Oct 20, 2009

So you say you want a revolution

Are you ready for a revolution? Benkler seems to be. In this week's readings, he seems to pose nothing less than a revolution of our media institutions from market-driven transactions to non-market activities. For my part, I remain skeptical.

Benkler states that with the networked information environment, the barriers to media production have been lowered such that we can all participate in the production process. However, Benkler doesn't seem to address the issue of how to get over the digital divide. He proclaims the grand potential of the "networked information environment", but overlooks the fact that many people in the developing world still don't have access to basic telephone service or a consistent food supply, let alone computers with networking capabilities.

He also envisions the potential for non-market actors to drive activity. But of the sites that you regularly visit, how many are truly independent, and how many are the sites of traditional, market-based institutions in the hunt for profit? His view of peer popularity taking the gatekeeper function of traditional media also doesn't seem plausible to me. To an extent we've seen this, with the "viral video phenomenon" such that even long-standing corporate institutions are trying to get into the viral marketing game. But where do we go to watch viral videos? Youtube, which is owned by Google, which is a out to make a profit.

Benkler's emphasis on the information that gets passed through networks, however, is something I can get on board with. Even though we're well into the Internet revolution, and using the internet has become a natural part of most of our lives (at least, a natural part of the lives of those of us in class), I still marvel at how Google can help you answer just about any question. When do classes start in January? I could try to navigate through American's website to find the academic calendar, or I could just google, "American university academic calendar 2009-2010". Bam, there's the info.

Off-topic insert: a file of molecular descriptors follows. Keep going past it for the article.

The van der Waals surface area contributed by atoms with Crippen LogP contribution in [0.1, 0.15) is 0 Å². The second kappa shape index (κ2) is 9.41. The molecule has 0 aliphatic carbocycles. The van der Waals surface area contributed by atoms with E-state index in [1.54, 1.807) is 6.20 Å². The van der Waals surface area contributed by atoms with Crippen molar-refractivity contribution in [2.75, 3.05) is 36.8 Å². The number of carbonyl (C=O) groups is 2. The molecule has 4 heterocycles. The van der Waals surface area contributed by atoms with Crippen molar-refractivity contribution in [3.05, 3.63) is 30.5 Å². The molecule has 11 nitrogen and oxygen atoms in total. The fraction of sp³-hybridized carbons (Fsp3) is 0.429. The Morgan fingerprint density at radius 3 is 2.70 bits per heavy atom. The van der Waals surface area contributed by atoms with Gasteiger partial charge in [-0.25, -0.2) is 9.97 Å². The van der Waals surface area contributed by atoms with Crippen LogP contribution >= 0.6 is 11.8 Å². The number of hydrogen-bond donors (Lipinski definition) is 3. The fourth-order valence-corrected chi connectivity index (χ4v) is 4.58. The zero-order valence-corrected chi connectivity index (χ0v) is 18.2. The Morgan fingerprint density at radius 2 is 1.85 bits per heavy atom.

But while I'm more accustomed to thinking about the internet as a huge repository of information, I rarely think about the people behind that information. That is, I rarely think of the network behind that information. And Benkler's emphasis on the network struck a chord with me. It's true that the glory of the internet is not so much in the information available on it. Because if you think about it, that information exists or doesn't exist, whether it's on the internet or not. Rather, it's the people that bring that information to the internet, those nodes in the network that constantly supply and update and edit that information that makes the internet such a valuable resource. Without those constant connections to people, the internet is essentially just a big, un-dynamic encyclopedia.

I think Benkler captures a lot of the potential for transforming our society heralded by the Internet era. And I think what he proposes should be considered carefully and deliberately, as he notes the potential social implications for such a revolution. But he doesn't actually detail how such a revolution could be achieved, and until he does, I'll remain skeptical.

1 comment:

  1. I agree. While I was fascinated by his argument that media will become driven by non-market forces, I doubt it will happen as well. As you mentioned pretty much all of the sites that allow user driven content are owned by major companies like Google owning Youtube, NewsCorp owning MySpace, etc. Those companies are looking to make a profit off of your free labor. Should we just go along with this? Should we try to set up our own sites so we profit from our media activities or should we find some way to distribute them so that no one monetarily profits? The last one seems unlikely as most people don't want to work for nothing and there is always someone looking to cash in. The market hasn't really been transformed and it doesn't seem as though it will be any time soon. However, I think it could be beneficial to the diversity and plurality of media outlets if there is more self-regulated user content (on your own website instead of say Youtube) because then you are in control and not edited by someone else, thus in theory creating more ideas and viewponts for public consumption. However as we know, what is good in theory, doesn't always work out so well in practice.